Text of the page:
$.fn.rotate = function(/* String */ deg) {
		return $(this).each(function() {
			$.each(["webkit", "moz", "ms", "o"], $.proxy(function(i,prefix) {
				$(this).css("-" + prefix +"-transform", "rotate(" + deg + "deg)");
	$.wiggle = function(el, times, dir) {
		if(times === 0) {
		window.setTimeout(function() {
			el.rotate((dir? "-" : "") + "2"),
			$.wiggle(el, --times, !dir);
		}, 170);

The fast jQuery way of inserting the Facebook JS Library

$(“<script/>”, {async: “true”, src: document.location.protocol + ‘//’}).appendTo(“#fb-root”);

jQuery Google Image Plugin

Here is a quick and convenient Google Image plugin for jQuery. Just give it an IMG tag with an empty src or a default image. It will use the alt text of your image, and select the first image based on that term.

$.fn.googleImage = function() {
		return $(this).each(function() {
			var self = this;
			var url = "" + $(this).attr("alt");
			$.getJSON(url, function(data) {
				if(data.responseData.results.length > 0)
					$(self).attr("src", data.responseData.results[0].unescapedUrl);

Facebook and Human Behavior

I’ve had a long fascination with the Lucifer Principle by Phillip Zimbardo (see video). A lot of his anecdotes are from the Stanford Prison Experiment, and other like it. The crux of the argument being that humans have immense capacities for doing good and doing evil, but the side they choose is a function of their environment. One of the most poignant points are that anonymity, and therefore the loss of accountability are necessary conditions for misbehavior.

I think the web has its own share of evil. If you look at the past few years the web has been a cat and mouse game between spammers and spam fighters. Phishing is and continues to be a large problem. Comment/conversation streams all over the web are filled with hateful spewing, flaming, and trolling. If we connect it back to what Zimbardo observed in the physical world, it makes sense: the internet provides a veil of anonymity therefore resulting in bad behavior.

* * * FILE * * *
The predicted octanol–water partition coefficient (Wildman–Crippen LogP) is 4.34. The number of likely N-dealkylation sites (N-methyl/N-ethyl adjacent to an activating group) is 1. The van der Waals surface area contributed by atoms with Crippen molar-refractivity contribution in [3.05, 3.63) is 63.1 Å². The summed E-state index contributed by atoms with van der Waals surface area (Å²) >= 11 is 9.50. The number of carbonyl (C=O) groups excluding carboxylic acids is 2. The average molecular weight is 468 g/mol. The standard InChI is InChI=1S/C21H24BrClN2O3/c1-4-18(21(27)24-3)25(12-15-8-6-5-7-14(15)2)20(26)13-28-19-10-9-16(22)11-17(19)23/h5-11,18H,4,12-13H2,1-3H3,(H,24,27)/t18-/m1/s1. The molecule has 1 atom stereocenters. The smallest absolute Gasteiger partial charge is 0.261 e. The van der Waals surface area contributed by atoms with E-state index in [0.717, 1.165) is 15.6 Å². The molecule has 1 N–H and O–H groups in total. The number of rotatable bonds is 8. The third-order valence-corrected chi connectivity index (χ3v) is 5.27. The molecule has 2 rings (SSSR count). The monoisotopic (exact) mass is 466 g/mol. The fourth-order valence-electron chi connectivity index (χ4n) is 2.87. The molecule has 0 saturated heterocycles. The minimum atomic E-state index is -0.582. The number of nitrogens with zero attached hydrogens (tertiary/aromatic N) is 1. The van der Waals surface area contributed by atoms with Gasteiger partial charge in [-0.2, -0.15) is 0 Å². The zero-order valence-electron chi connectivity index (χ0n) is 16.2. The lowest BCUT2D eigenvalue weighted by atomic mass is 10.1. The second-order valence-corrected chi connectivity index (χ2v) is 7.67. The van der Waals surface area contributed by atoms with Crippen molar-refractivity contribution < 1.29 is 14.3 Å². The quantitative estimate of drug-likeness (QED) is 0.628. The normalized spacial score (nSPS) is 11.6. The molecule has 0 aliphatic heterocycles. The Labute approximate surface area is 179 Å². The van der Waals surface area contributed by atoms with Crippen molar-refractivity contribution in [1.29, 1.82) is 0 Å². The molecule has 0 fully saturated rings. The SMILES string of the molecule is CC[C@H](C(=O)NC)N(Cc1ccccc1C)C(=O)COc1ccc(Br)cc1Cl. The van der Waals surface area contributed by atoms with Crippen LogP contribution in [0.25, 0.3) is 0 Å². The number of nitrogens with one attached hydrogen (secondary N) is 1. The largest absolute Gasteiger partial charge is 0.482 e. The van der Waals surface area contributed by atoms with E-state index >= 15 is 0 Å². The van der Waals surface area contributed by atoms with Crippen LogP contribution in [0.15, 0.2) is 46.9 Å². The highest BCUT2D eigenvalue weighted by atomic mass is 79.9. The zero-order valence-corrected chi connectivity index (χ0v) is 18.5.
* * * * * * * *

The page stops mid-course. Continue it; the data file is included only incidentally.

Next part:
Now if we take a look at Facebook the landscape looks very different and the reason continues to make sense and be consistent with the aforementioned. Facebook provides transparency, and the loss of anonymity. The environment online is changing and so is the behavior. Companies are less likely to spam for the fear of being banned. Fake identities are hard to foster. Facebook has changed the rules without even knowing it, but in a good way.

Component-Object Model for jQuery: BrickJS

I’ve written and open-sourced a jQuery plugin that really changes the way that you write UI components in Javascript.

It’s still in beta, but I’ve written a few components with it at Flixster and it has been very concise and effective. It uses a lot of function introspection to pre-bind DOM elements and attach event handlers.

It allows for clean and elegant OOP design. It doesn’t provide any components, but gives you the tools to easily create your own. Check it out here:

GoogleTV Flixster App

Here is my latest work:

GoogleTV Flixster app

Gmail Should Be Social

I have a couple of various ideas on how Gmail could be improved. I took a small step in that direction with a Chrome plugin I wrote:

This of course is just the beginning, you can imagine using LinkedIn, Twitter, and Facebook APIs and bringing that content into your email in a meaningful way. These can naturally be integrated with a Rapleaf. If this extension gains any traction then I’ll write one for Firefox and expand the pool of networks.  One of the great things about the extension is that it’s serverless. This is important since it means no cost to me and no worrying about scalability. Plus it was a great way to learn the intricacies of Facebook Graph API.